A Missouri judge has ruled a state law limiting marriage to heterosexual couples unconstitutional, but most county clerks are refusing to fall in line.
In a ruling Wednesday, Judge Rex Burlison ordered Missouri to begin issuing marriage licenses to same-sex couples, saying that to define marriage as a union between one man and one woman is a violation of homosexuals’ constitutional rights.
“Any same-sex couple that satisfies all the requirements for marriage under Missouri law, other than being of different sexes, is legally entitled to a marriage license,” wrote Burlison, a St. Louis circuit judge.
But state Attorney General Chris Koster, who is appealing the ruling, said the decision only applies to the city of St. Louis, and most county clerks are following his lead.
Officials in Adair, Boone, Buchanan, Cape Girardeau, Clay, Cole, Greene, Jackson, Johnson, Marion, Miller, Osage, Jasper and St. Charles counties are all refusing to issue licenses to same-sex couples, saying they’ll wait until the state Supreme Court weighs in.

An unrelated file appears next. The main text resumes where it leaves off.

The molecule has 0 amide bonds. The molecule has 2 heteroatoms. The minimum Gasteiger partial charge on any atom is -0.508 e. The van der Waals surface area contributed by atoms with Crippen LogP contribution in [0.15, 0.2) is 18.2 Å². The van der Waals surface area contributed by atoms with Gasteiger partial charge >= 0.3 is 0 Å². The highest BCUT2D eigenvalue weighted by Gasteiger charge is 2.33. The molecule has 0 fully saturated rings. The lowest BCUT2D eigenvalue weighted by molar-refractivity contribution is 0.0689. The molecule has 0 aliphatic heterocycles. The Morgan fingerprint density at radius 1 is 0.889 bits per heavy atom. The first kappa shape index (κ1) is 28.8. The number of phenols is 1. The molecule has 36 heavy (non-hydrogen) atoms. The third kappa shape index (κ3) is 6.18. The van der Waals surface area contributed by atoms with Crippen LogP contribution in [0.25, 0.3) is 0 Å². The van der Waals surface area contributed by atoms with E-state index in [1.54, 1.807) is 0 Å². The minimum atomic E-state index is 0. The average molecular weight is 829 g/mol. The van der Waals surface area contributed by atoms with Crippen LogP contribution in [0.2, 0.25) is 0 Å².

Meanwhile, the president of the Recorders’ Association of Missouri said the group was advising members not to issue marriage licenses to same-sex couples until the issue has been decided by a higher court.
“So St. Louis city can issue same-sex marriage licenses; the balance of the state has not been affected by that ruling,” said Recorders’ Association president Jan Jones, who is also Johnson County Recorder of Deeds, in an interview with ABC News.
At least one county clerk had harsh words for Judge Burlison. Jay Lawson, Clay County Recorder of Deeds, told ABC news that the judge had no business overturning the will of the people of Missouri, 70 percent of whom voted to ban same-sex “marriage” in 2004.
“That’s democracy,” Lawson said of the 2004 referendum. “(Now) all of a sudden one judge can become a dictator.”